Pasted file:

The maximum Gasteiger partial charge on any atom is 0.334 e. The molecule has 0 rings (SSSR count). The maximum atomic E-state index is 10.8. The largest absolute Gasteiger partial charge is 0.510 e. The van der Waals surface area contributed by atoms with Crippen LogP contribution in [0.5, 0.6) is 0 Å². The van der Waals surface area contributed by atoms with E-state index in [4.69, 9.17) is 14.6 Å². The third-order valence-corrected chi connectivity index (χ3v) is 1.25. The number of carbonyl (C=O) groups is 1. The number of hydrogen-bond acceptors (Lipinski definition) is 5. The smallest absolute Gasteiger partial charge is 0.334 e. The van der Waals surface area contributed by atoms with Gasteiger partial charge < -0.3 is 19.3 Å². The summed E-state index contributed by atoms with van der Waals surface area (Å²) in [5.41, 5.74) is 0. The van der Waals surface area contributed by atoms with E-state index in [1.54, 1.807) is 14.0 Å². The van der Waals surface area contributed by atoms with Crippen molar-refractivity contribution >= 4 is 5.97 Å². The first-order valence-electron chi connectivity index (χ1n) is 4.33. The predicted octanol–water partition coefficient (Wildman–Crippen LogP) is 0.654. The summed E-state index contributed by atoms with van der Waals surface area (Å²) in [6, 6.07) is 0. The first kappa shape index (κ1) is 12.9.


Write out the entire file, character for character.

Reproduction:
The maximum Gasteiger partial charge on any atom is 0.334 e. The molecule has 0 rings (SSSR count). The maximum atomic E-state index is 10.8. The largest absolute Gasteiger partial charge is 0.510 e. The van der Waals surface area contributed by atoms with Crippen LogP contribution in [0.5, 0.6) is 0 Å². The van der Waals surface area contributed by atoms with E-state index in [4.69, 9.17) is 14.6 Å². The third-order valence-corrected chi connectivity index (χ3v) is 1.25. The number of carbonyl (C=O) groups is 1. The number of hydrogen-bond acceptors (Lipinski definition) is 5. The smallest absolute Gasteiger partial charge is 0.334 e. The van der Waals surface area contributed by atoms with Gasteiger partial charge < -0.3 is 19.3 Å². The summed E-state index contributed by atoms with van der Waals surface area (Å²) in [5.41, 5.74) is 0. The van der Waals surface area contributed by atoms with E-state index in [1.54, 1.807) is 14.0 Å². The van der Waals surface area contributed by atoms with Crippen molar-refractivity contribution >= 4 is 5.97 Å². The first-order valence-electron chi connectivity index (χ1n) is 4.33. The predicted octanol–water partition coefficient (Wildman–Crippen LogP) is 0.654. The summed E-state index contributed by atoms with van der Waals surface area (Å²) in [6, 6.07) is 0. The first kappa shape index (κ1) is 12.9.